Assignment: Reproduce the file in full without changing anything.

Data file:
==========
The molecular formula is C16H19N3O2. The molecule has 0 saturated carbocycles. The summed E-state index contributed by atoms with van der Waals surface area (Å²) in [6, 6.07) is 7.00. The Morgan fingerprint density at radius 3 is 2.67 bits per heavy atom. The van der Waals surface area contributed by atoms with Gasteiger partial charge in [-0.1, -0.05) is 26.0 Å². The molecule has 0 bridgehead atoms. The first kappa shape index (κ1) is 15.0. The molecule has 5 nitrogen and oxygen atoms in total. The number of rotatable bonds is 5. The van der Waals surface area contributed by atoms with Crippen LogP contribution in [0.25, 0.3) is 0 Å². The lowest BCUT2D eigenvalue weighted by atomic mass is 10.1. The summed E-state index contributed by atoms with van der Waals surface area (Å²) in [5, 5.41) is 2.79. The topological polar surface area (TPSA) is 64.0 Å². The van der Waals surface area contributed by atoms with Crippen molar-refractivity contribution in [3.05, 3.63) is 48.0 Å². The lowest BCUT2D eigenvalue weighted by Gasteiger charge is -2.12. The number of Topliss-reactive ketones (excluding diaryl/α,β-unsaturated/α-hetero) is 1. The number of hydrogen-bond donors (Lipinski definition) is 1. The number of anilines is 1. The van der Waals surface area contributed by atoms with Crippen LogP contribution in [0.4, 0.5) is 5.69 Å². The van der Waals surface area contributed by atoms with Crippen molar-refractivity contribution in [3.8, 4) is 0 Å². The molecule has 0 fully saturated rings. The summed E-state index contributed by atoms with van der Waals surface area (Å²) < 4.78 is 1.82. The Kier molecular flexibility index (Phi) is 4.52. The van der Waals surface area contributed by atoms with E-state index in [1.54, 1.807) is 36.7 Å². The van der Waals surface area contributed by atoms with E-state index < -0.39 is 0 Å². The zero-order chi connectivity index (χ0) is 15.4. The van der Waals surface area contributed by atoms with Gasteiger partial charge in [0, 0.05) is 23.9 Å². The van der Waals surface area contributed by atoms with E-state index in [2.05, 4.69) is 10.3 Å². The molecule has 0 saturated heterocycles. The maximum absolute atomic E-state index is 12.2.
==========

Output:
The molecular formula is C16H19N3O2. The molecule has 0 saturated carbocycles. The summed E-state index contributed by atoms with van der Waals surface area (Å²) in [6, 6.07) is 7.00. The Morgan fingerprint density at radius 3 is 2.67 bits per heavy atom. The van der Waals surface area contributed by atoms with Gasteiger partial charge in [-0.1, -0.05) is 26.0 Å². The molecule has 0 bridgehead atoms. The first kappa shape index (κ1) is 15.0. The molecule has 5 nitrogen and oxygen atoms in total. The number of rotatable bonds is 5. The van der Waals surface area contributed by atoms with Crippen LogP contribution in [0.25, 0.3) is 0 Å². The lowest BCUT2D eigenvalue weighted by atomic mass is 10.1. The summed E-state index contributed by atoms with van der Waals surface area (Å²) in [5, 5.41) is 2.79. The topological polar surface area (TPSA) is 64.0 Å². The van der Waals surface area contributed by atoms with Crippen molar-refractivity contribution in [3.05, 3.63) is 48.0 Å². The lowest BCUT2D eigenvalue weighted by Gasteiger charge is -2.12. The number of Topliss-reactive ketones (excluding diaryl/α,β-unsaturated/α-hetero) is 1. The number of hydrogen-bond donors (Lipinski definition) is 1. The number of anilines is 1. The van der Waals surface area contributed by atoms with Crippen LogP contribution in [0.4, 0.5) is 5.69 Å². The van der Waals surface area contributed by atoms with Crippen molar-refractivity contribution in [3.8, 4) is 0 Å². The molecule has 0 fully saturated rings. The summed E-state index contributed by atoms with van der Waals surface area (Å²) < 4.78 is 1.82. The Kier molecular flexibility index (Phi) is 4.52. The van der Waals surface area contributed by atoms with E-state index in [1.54, 1.807) is 36.7 Å². The van der Waals surface area contributed by atoms with E-state index < -0.39 is 0 Å². The zero-order chi connectivity index (χ0) is 15.4. The van der Waals surface area contributed by atoms with Gasteiger partial charge in [0, 0.05) is 23.9 Å². The van der Waals surface area contributed by atoms with E-state index in [2.05, 4.69) is 10.3 Å². The molecule has 0 saturated heterocycles. The maximum absolute atomic E-state index is 12.2.